About Netflix scams

Netflix scam refers to primarily phishing scams that try to get your Netflix login credentials. It goes without saying that these scams have nothing to do with the streaming site Netflix. While the scams all aim to get your login credentials, the scams do differ somewhat. One scam may claim you to need update your payment details while another may offer special pricing for 25,000 subscribers. You are usually exposed to these scams via email but may also encounter them when you get redirected or in ads. The ads are easy to recognize as scams because Netflix doesn’t really do special prices and certainly does not show questionable ads promoting some kind of deal. Netflix scam Removal

However, the phishing emails may be a little tricky as they do resemble legitimate emails sent by Netflix to users whose payment details need to be updated. However, as long as users are attentive, they should notice that something is not right. If you continue reading, we will explain how to recognize a Netflix scam, and the types of scams there are out there.

Overall, as long as you don’t engage with these Netflix scams, they are pretty harmless. But if you do fall for the phishing attempt, it’s not the worst thing in the world, if you haven’t put in your banking information. If you can still access your account, you should immediately change your password and log out all devices. And if you have put in your payment information, immediately contact your bank to cancel your card. If you can’t access your Netflix account to change the password, you would need to contact Netflix’s customer support so they can recover access or cancel the account for you. The majority of information, including payment card details are hidden to everyone so there is little chance that those who gain access to your account would be able to steal the information in it.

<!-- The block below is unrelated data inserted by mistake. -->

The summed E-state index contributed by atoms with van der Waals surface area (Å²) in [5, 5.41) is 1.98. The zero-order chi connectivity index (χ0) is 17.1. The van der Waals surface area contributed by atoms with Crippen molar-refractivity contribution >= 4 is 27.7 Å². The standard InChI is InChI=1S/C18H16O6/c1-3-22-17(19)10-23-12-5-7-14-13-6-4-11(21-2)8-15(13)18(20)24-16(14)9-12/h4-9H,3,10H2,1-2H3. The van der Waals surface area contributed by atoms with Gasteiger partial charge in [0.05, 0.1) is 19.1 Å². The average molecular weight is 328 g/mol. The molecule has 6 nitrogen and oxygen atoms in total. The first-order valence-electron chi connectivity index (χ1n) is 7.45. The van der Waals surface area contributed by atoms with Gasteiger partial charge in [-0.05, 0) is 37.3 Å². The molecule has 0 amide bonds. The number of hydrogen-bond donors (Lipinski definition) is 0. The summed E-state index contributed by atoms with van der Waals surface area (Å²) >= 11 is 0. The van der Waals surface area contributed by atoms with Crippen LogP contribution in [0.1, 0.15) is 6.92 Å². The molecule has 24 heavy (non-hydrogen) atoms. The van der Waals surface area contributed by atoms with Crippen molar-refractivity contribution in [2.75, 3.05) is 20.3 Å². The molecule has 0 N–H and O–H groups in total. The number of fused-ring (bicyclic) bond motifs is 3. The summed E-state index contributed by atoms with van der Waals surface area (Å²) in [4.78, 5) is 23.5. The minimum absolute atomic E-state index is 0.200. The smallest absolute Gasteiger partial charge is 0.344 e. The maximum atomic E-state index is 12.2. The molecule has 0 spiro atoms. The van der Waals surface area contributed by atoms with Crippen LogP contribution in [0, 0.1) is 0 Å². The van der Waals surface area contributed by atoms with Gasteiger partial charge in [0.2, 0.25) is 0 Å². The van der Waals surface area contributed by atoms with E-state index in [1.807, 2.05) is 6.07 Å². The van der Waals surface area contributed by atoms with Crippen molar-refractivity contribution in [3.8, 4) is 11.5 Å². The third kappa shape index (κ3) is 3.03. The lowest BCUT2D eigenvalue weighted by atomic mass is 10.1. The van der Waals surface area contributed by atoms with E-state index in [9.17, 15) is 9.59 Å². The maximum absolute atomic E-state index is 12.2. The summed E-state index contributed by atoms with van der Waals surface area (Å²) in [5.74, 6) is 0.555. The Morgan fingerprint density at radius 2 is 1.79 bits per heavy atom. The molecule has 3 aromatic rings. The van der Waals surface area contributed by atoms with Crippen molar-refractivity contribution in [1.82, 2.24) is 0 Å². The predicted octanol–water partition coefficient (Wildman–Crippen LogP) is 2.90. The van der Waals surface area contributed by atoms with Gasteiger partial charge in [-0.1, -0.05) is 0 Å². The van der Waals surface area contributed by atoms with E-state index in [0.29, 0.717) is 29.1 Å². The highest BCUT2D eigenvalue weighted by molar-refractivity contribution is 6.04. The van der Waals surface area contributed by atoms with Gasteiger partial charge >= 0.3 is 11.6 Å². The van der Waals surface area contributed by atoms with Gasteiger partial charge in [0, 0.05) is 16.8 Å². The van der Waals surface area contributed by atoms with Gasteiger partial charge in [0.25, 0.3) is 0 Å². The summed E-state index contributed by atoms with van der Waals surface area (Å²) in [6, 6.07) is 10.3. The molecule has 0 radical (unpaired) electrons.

How to recognize Netflix scams

Some Netflix scams may be promoted via ads on certain high-risk websites. There are many sites that rely on low-quality advertisements to make revenue, and those ads are often promoting various scams. One scam that has been going around recently claims that Netflix is offering “special pricing for 25,000 subscribers”. If you engage with this scam, you would be redirected to a site imitating Netflix and be asked to create an account. This is a more dangerous scam because it would ask you to put in your payment card information, supposedly to activate your account.

Netflix doesn’t offer special prices and certainly doesn’t advertise offers on shady websites. Furthermore, the site you would be redirected to would have a convincing site layout and design but the URL would not match Netflix’s legitimate one. If the URL is not netflix.com, it’s a scam.

Netflix scams also often come in email form. The most common scam that comes via email is the “Unable to bill your subscription” or “You need to update your payment details” scam that says there is a payment issue and you need to update your payment card details. If you click on the link in the email, you would be redirected to a site that asks you to login to your Netflix account and then put in your payment card information. The site may look identical to Netflix but if you looked at the URL, it would be different. Always check the URL before trying to login.